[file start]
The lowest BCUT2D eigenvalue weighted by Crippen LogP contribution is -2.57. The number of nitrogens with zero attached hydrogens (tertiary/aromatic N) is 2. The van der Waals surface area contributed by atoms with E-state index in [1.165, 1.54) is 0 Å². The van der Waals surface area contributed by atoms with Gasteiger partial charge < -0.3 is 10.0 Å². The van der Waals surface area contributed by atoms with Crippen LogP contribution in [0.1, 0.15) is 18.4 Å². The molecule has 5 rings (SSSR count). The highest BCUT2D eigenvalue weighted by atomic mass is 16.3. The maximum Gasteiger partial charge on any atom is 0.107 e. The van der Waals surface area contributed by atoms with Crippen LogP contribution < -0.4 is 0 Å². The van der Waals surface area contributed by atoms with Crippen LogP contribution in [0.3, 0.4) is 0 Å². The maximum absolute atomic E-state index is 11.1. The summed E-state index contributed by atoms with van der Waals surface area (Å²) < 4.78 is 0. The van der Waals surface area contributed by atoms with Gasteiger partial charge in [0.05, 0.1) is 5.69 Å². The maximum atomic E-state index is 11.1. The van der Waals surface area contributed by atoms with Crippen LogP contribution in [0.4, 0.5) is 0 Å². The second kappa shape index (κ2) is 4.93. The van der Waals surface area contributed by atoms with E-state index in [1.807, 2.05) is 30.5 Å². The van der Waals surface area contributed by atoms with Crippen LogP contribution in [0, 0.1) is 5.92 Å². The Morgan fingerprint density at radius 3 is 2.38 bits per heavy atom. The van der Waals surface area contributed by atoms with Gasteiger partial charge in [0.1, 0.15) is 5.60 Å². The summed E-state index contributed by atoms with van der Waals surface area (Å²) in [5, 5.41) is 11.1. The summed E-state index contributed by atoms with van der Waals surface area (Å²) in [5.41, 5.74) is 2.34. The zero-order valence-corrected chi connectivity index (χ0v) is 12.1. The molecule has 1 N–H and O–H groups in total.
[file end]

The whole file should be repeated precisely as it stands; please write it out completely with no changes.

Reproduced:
The lowest BCUT2D eigenvalue weighted by Crippen LogP contribution is -2.57. The number of nitrogens with zero attached hydrogens (tertiary/aromatic N) is 2. The van der Waals surface area contributed by atoms with E-state index in [1.165, 1.54) is 0 Å². The van der Waals surface area contributed by atoms with Gasteiger partial charge < -0.3 is 10.0 Å². The van der Waals surface area contributed by atoms with Crippen LogP contribution in [0.1, 0.15) is 18.4 Å². The molecule has 5 rings (SSSR count). The highest BCUT2D eigenvalue weighted by atomic mass is 16.3. The maximum Gasteiger partial charge on any atom is 0.107 e. The van der Waals surface area contributed by atoms with Crippen LogP contribution < -0.4 is 0 Å². The van der Waals surface area contributed by atoms with Crippen LogP contribution in [0.3, 0.4) is 0 Å². The maximum absolute atomic E-state index is 11.1. The summed E-state index contributed by atoms with van der Waals surface area (Å²) < 4.78 is 0. The van der Waals surface area contributed by atoms with Gasteiger partial charge in [0.05, 0.1) is 5.69 Å². The maximum atomic E-state index is 11.1. The van der Waals surface area contributed by atoms with Crippen LogP contribution in [0.4, 0.5) is 0 Å². The second kappa shape index (κ2) is 4.93. The van der Waals surface area contributed by atoms with E-state index in [1.807, 2.05) is 30.5 Å². The van der Waals surface area contributed by atoms with Crippen LogP contribution in [0, 0.1) is 5.92 Å². The Morgan fingerprint density at radius 3 is 2.38 bits per heavy atom. The van der Waals surface area contributed by atoms with Gasteiger partial charge in [0.1, 0.15) is 5.60 Å². The summed E-state index contributed by atoms with van der Waals surface area (Å²) in [5, 5.41) is 11.1. The summed E-state index contributed by atoms with van der Waals surface area (Å²) in [5.41, 5.74) is 2.34. The zero-order valence-corrected chi connectivity index (χ0v) is 12.1. The molecule has 1 N–H and O–H groups in total.